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Marrying the Preacher’s Daughter–June Cleaver’s Got Nothing on Her

Just read my first “e-book.” No, I don’t own a kindle or a Nook. I read straight from my laptop. Since I spend more time with it than my own children, it seems a waist to add yet another gadget into my life. So when I had a few minutes, I indulged in a light story called Marrying the Preacher’s Daughter by Cheryl St. John. Yeah, kind of cute and fluffy, but still an engaging story. Sort of like a potato chip, it didn’t offer a lot of substance. However, like a good, salty chip, it left me wanting more.

Marrying the Preacher’s Daughter revolves around head-strong Elizabeth Hart who doesn’t think she can love a man who isn’t just like her father, a minister and Father of the Year nominee. Gabe Taggart has left his life of bounty hunting behind to settle down and make a home for him and his little sister Irene. Elizabeth fights the attraction tooth and nail, convinced any man who lives by the gun has got to be a shady character. Never mind the fact that Gabe is a decent, honorable man who never let his profession dictate his morals. Quite the contrary. This pleasant little read is full of likable characters, happy families, good neighbors, small town morals, and bad guys who get their come-uppance asap. It’s the sort of book June Cleaver would write—and that’s a good thing.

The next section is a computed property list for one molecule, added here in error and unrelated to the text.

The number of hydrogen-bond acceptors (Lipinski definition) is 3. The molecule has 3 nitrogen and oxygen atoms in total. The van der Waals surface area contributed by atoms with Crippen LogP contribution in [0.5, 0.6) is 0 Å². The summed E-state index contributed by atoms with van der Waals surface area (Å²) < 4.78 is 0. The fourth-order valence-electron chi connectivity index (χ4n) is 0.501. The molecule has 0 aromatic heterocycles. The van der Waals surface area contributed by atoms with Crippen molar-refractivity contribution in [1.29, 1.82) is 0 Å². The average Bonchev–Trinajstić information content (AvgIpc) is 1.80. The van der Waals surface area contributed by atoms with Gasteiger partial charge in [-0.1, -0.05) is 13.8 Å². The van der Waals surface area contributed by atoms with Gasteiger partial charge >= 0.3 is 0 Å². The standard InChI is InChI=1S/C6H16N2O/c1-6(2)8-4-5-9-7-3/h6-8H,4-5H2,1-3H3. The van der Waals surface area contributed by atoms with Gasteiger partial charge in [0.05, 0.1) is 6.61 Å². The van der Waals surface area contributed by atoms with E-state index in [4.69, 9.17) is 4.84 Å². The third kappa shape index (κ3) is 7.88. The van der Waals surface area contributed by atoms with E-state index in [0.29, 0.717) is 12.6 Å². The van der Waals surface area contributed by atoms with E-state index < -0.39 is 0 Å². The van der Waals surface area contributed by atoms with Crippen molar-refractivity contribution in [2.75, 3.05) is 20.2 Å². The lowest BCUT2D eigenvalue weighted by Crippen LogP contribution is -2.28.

I suppose if I had one complaint, it’s the way the attraction between Gabe and Elizabeth is handled. We’re led to believe that Gabe has never been with another woman, of questionable virtue or otherwise. Elizabeth is a virtuous, virginal twenty-something. When their lips first meet, Elizabeth finds herself thinking of her father’s admonition that kissing is a prelude to marriage. I found myself thinking, Really? That’s what you’re thinking now? We women all know that when you get a kiss that steels your breath, you’re not hearing your dad’s voice in your head. Your heart is pounding; your senses come alive; your brain stops; you feel sinew and muscles beneath your fingers, etc., etc. All the intimate moments in the book lack this vivid blitz on the senses—you know, the sublime descriptions that pull you into the experience.

Cheryl St. John is a great writer, but I felt that the passion between the two main characters was handled with kid gloves. Consequently, it fizzled a bit. All in all, though, I heartily recommend Marrying the Preacher’s Daughter if you’re looking for a fun, quick, wholesome summer read. Grab a bag of chips, load up the book on your Kindle (or laptop) and settle in.

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